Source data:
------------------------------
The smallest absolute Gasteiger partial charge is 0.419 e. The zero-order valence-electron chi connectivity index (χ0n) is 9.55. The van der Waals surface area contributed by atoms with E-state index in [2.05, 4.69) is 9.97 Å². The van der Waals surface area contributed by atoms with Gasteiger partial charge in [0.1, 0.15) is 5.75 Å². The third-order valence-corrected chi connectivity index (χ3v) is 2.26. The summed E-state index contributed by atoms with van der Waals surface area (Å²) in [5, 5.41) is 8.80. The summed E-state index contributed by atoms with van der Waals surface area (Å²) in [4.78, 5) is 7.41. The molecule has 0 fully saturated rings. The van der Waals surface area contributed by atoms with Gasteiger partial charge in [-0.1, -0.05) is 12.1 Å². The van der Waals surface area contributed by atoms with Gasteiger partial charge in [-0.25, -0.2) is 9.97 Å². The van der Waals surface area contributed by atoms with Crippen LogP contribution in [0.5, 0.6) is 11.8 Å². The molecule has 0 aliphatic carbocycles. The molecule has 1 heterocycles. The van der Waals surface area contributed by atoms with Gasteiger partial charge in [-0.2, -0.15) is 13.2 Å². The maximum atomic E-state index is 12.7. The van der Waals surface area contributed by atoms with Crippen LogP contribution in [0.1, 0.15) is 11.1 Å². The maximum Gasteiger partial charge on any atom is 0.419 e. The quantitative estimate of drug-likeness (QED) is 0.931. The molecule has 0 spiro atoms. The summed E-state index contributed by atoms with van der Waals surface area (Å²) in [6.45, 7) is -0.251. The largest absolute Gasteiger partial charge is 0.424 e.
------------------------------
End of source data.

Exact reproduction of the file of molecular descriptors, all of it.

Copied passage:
The smallest absolute Gasteiger partial charge is 0.419 e. The zero-order valence-electron chi connectivity index (χ0n) is 9.55. The van der Waals surface area contributed by atoms with E-state index in [2.05, 4.69) is 9.97 Å². The van der Waals surface area contributed by atoms with Gasteiger partial charge in [0.1, 0.15) is 5.75 Å². The third-order valence-corrected chi connectivity index (χ3v) is 2.26. The summed E-state index contributed by atoms with van der Waals surface area (Å²) in [5, 5.41) is 8.80. The summed E-state index contributed by atoms with van der Waals surface area (Å²) in [4.78, 5) is 7.41. The molecule has 0 fully saturated rings. The van der Waals surface area contributed by atoms with Gasteiger partial charge in [-0.1, -0.05) is 12.1 Å². The van der Waals surface area contributed by atoms with Gasteiger partial charge in [-0.25, -0.2) is 9.97 Å². The van der Waals surface area contributed by atoms with Crippen LogP contribution in [0.5, 0.6) is 11.8 Å². The molecule has 0 aliphatic carbocycles. The molecule has 1 heterocycles. The van der Waals surface area contributed by atoms with Gasteiger partial charge in [-0.2, -0.15) is 13.2 Å². The maximum atomic E-state index is 12.7. The van der Waals surface area contributed by atoms with Crippen LogP contribution in [0.1, 0.15) is 11.1 Å². The maximum Gasteiger partial charge on any atom is 0.419 e. The quantitative estimate of drug-likeness (QED) is 0.931. The molecule has 0 spiro atoms. The summed E-state index contributed by atoms with van der Waals surface area (Å²) in [6.45, 7) is -0.251. The largest absolute Gasteiger partial charge is 0.424 e.